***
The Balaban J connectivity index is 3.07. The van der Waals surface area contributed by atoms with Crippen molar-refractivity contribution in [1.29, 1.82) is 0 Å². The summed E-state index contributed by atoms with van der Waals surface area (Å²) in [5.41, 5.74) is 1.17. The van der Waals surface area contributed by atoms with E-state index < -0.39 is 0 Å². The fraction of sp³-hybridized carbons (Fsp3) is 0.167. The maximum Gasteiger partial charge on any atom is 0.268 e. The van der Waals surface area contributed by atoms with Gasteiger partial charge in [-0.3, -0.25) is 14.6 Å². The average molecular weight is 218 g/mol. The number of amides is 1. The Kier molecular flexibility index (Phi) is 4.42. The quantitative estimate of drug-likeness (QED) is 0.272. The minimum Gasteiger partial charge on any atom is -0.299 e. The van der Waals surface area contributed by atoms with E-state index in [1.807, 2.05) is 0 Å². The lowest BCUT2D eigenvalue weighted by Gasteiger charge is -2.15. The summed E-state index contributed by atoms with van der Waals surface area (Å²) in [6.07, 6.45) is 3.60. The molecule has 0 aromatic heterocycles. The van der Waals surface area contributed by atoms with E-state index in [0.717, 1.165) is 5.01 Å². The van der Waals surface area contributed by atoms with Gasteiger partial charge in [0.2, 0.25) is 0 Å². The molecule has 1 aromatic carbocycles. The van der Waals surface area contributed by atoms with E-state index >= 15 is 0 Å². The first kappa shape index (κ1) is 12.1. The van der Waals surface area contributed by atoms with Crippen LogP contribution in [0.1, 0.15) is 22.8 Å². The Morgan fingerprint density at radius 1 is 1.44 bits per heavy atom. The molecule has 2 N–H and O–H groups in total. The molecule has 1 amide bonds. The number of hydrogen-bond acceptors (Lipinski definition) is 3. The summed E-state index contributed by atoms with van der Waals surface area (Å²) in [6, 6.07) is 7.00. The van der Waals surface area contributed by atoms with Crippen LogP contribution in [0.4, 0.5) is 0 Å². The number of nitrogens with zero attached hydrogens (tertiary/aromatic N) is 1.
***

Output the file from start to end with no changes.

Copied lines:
The Balaban J connectivity index is 3.07. The van der Waals surface area contributed by atoms with Crippen molar-refractivity contribution in [1.29, 1.82) is 0 Å². The summed E-state index contributed by atoms with van der Waals surface area (Å²) in [5.41, 5.74) is 1.17. The van der Waals surface area contributed by atoms with E-state index < -0.39 is 0 Å². The fraction of sp³-hybridized carbons (Fsp3) is 0.167. The maximum Gasteiger partial charge on any atom is 0.268 e. The van der Waals surface area contributed by atoms with Gasteiger partial charge in [-0.3, -0.25) is 14.6 Å². The average molecular weight is 218 g/mol. The number of amides is 1. The Kier molecular flexibility index (Phi) is 4.42. The quantitative estimate of drug-likeness (QED) is 0.272. The minimum Gasteiger partial charge on any atom is -0.299 e. The van der Waals surface area contributed by atoms with E-state index in [1.807, 2.05) is 0 Å². The lowest BCUT2D eigenvalue weighted by Gasteiger charge is -2.15. The summed E-state index contributed by atoms with van der Waals surface area (Å²) in [6.07, 6.45) is 3.60. The molecule has 0 aromatic heterocycles. The van der Waals surface area contributed by atoms with E-state index in [0.717, 1.165) is 5.01 Å². The van der Waals surface area contributed by atoms with Gasteiger partial charge in [0.2, 0.25) is 0 Å². The molecule has 1 aromatic carbocycles. The van der Waals surface area contributed by atoms with E-state index >= 15 is 0 Å². The first kappa shape index (κ1) is 12.1. The van der Waals surface area contributed by atoms with Crippen LogP contribution in [0.1, 0.15) is 22.8 Å². The Morgan fingerprint density at radius 1 is 1.44 bits per heavy atom. The molecule has 2 N–H and O–H groups in total. The molecule has 1 amide bonds. The number of hydrogen-bond acceptors (Lipinski definition) is 3. The summed E-state index contributed by atoms with van der Waals surface area (Å²) in [6, 6.07) is 7.00. The van der Waals surface area contributed by atoms with Crippen LogP contribution in [0.4, 0.5) is 0 Å². The number of nitrogens with zero attached hydrogens (tertiary/aromatic N) is 1.